Friday night on the fringes of the city and someone’s having a party. It seems like a laugh, but not everyone’s having fun.
Gary and Nicky have been together since school. Gary’s going for a promotion so he can get his family out of their council flat and give Nicky everything she deserves.
Anjum and Mo are used to aiming for the best. And doing whatever it takes to get it.
Gary’s sister Karen is more interested in having a life than fighting for any cause.
Mark is just…always there.
And Victoria, Victoria wants to dance with somebody…
Gurpreet Kaur Bhatti‘s new play, set amidst a contemporary British community, asks how it’s possible to get on when the odds are stacked against you.
“It’s a good place. Keep watching and one day it’ll be ours.”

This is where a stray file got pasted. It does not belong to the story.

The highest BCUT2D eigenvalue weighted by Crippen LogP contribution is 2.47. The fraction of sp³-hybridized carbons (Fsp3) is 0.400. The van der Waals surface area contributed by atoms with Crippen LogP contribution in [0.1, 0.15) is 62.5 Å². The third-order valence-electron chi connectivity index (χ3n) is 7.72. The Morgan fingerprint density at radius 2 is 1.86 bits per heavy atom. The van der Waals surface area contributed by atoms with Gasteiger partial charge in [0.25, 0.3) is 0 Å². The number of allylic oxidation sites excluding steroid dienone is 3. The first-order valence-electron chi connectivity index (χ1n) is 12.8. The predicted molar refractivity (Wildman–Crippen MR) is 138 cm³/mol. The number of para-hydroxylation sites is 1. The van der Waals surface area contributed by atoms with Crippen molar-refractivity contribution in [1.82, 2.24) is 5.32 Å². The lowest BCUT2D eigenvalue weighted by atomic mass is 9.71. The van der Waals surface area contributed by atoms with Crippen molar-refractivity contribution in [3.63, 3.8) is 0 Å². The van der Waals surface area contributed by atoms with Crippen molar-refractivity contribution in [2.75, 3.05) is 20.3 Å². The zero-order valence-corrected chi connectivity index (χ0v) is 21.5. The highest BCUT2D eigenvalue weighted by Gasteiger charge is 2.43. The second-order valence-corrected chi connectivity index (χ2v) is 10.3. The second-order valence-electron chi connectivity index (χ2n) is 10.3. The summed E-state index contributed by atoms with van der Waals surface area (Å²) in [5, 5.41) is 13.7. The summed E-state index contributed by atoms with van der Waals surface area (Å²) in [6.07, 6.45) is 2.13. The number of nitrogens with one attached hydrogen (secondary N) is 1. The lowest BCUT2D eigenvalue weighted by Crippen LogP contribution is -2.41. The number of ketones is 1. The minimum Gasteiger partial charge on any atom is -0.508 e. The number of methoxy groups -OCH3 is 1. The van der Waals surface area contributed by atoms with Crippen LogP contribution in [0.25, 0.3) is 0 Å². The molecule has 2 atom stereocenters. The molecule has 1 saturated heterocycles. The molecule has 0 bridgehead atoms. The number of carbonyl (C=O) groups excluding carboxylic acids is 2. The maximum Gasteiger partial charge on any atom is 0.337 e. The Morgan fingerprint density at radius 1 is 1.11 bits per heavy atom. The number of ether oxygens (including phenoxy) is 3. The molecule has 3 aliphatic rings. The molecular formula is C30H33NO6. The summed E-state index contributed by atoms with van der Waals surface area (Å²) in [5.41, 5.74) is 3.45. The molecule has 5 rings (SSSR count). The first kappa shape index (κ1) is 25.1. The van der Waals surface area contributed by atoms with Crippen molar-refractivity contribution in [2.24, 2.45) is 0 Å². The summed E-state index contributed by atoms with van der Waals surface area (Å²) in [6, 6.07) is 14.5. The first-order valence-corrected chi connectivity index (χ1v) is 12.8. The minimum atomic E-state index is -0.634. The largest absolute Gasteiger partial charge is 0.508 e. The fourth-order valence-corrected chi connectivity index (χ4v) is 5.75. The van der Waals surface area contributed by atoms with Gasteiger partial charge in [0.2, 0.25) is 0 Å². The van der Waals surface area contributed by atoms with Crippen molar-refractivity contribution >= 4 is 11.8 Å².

A difficult but necessary piece
Family tragedy is emotionally powerful but incomplete and unsatisfying
Gurpreet Kaur Bhatti’s play is lower-case political
Fiercely relevant if frustrating exploration of multicultural Britain
Race and relationships are the focus of Gurpreet Kaur Bhatti’s deeply moving drama that presents an honest picture of multi-cultural Britain
3 out of 5 stars Button-pushingly provocative new drama about race and class from Gurpreet Kaur Bhatti
Knotty state-of-the-nation drama helps to understand our political crisis
Makes you scrutinise your prejudices and laugh out loud
A slick satirical comedy with sharp commentary on the violence and hatred that is afforded by our social structures and racial and cultural biases
Michael Buffong’s production keeps the drama full throttle but still pays attention to the fragile ties that bind and which are so easily severed
Michael Buffong’s staging is blisteringly acted
A fresh look at race and relationships